I often hear filmmakers complain about having to think about and set aside time to promote their own films and about a lack of significant theatrical release options. I asked Ava how she found the time to do this work, not just for her own films, but for filmmakers she admires. “I would be remiss if I didn’t say I have a background in marketing and publicity at a very high level before I became a filmmaker. I could say ‘Hey, just do it’, but I came from a history of this kind of expertise. It is very second nature for me to do the publicity and marketing. The hard part came from learning the booking side. It was challenging and still is because of all the politics that surround it. It is hard to break in to that community with new films from people that cinemas don’t already know.”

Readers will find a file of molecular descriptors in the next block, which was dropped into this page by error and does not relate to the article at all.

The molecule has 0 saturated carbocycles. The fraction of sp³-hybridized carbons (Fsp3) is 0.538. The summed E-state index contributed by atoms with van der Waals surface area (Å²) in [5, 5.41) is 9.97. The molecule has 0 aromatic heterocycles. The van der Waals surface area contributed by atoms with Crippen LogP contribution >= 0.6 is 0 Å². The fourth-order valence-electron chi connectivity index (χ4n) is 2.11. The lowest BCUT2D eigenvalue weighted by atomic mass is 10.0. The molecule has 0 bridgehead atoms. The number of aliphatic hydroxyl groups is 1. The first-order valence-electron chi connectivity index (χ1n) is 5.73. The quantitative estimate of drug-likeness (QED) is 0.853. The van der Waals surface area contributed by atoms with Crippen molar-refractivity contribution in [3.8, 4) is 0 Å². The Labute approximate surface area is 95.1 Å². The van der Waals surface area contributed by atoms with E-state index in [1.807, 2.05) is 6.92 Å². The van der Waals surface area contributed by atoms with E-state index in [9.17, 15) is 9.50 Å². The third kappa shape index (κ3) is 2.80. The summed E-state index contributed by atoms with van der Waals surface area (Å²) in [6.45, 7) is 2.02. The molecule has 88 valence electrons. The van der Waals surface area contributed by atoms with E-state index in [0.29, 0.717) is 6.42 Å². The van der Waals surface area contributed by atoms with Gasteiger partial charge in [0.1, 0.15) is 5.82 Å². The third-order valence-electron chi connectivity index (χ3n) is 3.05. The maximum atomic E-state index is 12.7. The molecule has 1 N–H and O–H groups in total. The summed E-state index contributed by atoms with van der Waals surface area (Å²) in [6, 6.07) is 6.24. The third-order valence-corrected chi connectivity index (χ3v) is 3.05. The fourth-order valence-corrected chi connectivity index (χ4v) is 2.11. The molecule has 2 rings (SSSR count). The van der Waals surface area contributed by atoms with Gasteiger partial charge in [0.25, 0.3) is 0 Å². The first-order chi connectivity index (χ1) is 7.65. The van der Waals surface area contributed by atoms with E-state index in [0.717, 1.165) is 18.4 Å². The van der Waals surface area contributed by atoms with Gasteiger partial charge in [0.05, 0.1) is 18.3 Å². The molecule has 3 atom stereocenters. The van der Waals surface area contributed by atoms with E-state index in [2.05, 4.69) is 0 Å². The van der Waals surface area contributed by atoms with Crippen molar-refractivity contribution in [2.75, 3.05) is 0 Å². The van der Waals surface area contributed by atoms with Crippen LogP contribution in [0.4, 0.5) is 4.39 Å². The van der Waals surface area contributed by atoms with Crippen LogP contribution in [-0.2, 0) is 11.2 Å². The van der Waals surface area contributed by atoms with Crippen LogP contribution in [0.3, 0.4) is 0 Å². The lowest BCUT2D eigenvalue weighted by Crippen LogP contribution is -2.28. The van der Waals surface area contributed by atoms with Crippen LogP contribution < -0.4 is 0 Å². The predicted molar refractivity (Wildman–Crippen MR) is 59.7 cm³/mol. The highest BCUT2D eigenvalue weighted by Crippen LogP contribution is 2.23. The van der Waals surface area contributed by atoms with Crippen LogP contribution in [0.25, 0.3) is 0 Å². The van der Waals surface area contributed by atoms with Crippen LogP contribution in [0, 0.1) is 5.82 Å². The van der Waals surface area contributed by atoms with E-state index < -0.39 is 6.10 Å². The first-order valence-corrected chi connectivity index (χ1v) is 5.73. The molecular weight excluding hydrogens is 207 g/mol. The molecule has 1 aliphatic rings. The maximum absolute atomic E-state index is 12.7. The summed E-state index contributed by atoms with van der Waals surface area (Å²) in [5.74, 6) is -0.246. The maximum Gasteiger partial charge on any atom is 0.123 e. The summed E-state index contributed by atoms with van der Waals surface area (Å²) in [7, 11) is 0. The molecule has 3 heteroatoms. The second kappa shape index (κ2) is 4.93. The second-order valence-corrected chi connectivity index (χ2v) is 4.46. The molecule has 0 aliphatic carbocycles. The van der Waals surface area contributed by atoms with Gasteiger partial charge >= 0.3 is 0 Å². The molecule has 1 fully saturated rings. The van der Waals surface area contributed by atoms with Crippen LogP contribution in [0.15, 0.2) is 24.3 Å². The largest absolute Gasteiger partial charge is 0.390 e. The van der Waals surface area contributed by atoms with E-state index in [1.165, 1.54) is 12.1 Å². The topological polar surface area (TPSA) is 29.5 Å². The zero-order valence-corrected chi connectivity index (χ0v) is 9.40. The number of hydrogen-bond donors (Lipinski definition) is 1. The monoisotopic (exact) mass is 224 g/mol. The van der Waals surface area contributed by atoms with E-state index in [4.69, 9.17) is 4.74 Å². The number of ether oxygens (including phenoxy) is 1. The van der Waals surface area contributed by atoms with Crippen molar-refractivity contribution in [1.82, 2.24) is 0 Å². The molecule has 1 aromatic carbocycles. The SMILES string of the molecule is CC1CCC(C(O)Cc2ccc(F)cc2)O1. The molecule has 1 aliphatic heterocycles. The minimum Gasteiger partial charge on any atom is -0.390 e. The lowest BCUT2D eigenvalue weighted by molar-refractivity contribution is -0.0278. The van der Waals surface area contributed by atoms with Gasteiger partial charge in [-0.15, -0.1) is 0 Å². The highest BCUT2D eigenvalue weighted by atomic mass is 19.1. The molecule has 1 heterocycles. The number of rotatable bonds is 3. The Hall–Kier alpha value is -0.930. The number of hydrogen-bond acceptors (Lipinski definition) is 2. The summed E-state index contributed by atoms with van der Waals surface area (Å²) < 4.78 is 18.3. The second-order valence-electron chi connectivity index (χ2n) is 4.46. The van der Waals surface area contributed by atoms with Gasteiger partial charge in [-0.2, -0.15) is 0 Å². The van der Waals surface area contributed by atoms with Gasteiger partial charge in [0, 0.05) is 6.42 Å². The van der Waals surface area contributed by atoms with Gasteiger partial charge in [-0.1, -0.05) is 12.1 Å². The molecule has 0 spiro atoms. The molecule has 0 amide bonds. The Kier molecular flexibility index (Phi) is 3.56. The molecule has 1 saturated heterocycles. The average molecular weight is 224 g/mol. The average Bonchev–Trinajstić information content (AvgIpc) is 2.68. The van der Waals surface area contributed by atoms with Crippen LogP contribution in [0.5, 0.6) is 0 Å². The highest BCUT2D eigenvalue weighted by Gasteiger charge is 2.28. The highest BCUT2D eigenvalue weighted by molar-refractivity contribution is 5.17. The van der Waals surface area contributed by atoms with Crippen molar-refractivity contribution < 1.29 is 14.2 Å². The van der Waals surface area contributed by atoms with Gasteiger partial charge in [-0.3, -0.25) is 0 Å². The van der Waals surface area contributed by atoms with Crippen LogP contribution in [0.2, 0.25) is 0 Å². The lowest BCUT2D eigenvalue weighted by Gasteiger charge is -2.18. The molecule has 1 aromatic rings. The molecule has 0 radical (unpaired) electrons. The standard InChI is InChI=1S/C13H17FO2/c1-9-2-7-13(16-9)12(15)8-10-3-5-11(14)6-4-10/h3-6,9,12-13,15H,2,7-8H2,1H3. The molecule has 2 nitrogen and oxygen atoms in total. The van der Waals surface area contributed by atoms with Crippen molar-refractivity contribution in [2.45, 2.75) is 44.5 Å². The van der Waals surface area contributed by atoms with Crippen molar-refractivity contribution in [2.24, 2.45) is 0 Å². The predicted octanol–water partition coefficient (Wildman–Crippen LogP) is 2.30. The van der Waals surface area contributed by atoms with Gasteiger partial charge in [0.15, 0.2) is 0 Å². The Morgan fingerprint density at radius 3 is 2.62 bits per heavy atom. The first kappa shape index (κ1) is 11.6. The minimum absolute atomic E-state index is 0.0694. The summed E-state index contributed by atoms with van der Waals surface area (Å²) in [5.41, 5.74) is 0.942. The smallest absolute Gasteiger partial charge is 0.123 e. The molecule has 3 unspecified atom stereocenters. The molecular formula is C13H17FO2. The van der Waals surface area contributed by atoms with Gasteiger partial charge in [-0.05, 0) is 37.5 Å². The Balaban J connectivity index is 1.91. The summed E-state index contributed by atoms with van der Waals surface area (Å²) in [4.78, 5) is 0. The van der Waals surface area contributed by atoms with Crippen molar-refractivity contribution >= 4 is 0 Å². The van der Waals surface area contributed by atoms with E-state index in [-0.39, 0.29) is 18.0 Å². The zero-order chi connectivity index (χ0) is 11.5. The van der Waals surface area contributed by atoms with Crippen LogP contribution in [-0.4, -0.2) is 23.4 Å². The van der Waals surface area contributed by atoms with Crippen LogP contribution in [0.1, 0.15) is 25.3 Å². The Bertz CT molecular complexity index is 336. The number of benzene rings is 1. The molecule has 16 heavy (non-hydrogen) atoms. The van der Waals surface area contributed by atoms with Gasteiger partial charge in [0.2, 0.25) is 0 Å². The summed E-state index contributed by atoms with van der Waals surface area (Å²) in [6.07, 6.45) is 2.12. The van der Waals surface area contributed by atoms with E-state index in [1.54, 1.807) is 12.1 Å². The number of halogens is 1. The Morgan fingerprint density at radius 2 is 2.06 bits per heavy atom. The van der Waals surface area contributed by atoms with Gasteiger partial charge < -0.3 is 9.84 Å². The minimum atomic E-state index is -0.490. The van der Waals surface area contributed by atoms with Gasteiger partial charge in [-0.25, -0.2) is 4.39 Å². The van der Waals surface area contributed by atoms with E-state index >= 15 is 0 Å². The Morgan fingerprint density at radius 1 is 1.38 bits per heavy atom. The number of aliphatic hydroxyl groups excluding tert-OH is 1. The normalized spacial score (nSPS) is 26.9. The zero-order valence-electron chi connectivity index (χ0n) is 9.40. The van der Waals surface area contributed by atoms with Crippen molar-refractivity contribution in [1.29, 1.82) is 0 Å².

“What I have struggled with is the balance between the creative and the business. If I want to go shoot for 3 months and I don’t want to go into the office, I can’t do that yet. Or if I need to do office things, but I want to go edit. It is hard for me to mix my days, creative and business. I can’t do business related things in the morning and then go into the edit suite or go write or go scout locations in the afternoon. I can’t do that. I do it by days. This is a director day, or this is a distributor day. It is about finding what your strength is and tapping into other people who have what you don’t.”
“But you have to be willing to stretch yourself because in 2013, you’re kidding yourself if you think all you will be doing is directing films. That is an antiquated model, the old guard of filmmaking. Very few of us will be able to make a film and hand it off and know that it will be well taken care of. It certainly isn’t me or anyone who looks like me. No women, maybe one came to mind, can think like this. You no longer have an option to say I don’t want to do that.”
Thank you Ava, from being so giving of your time and sharing your knowledge with all of us.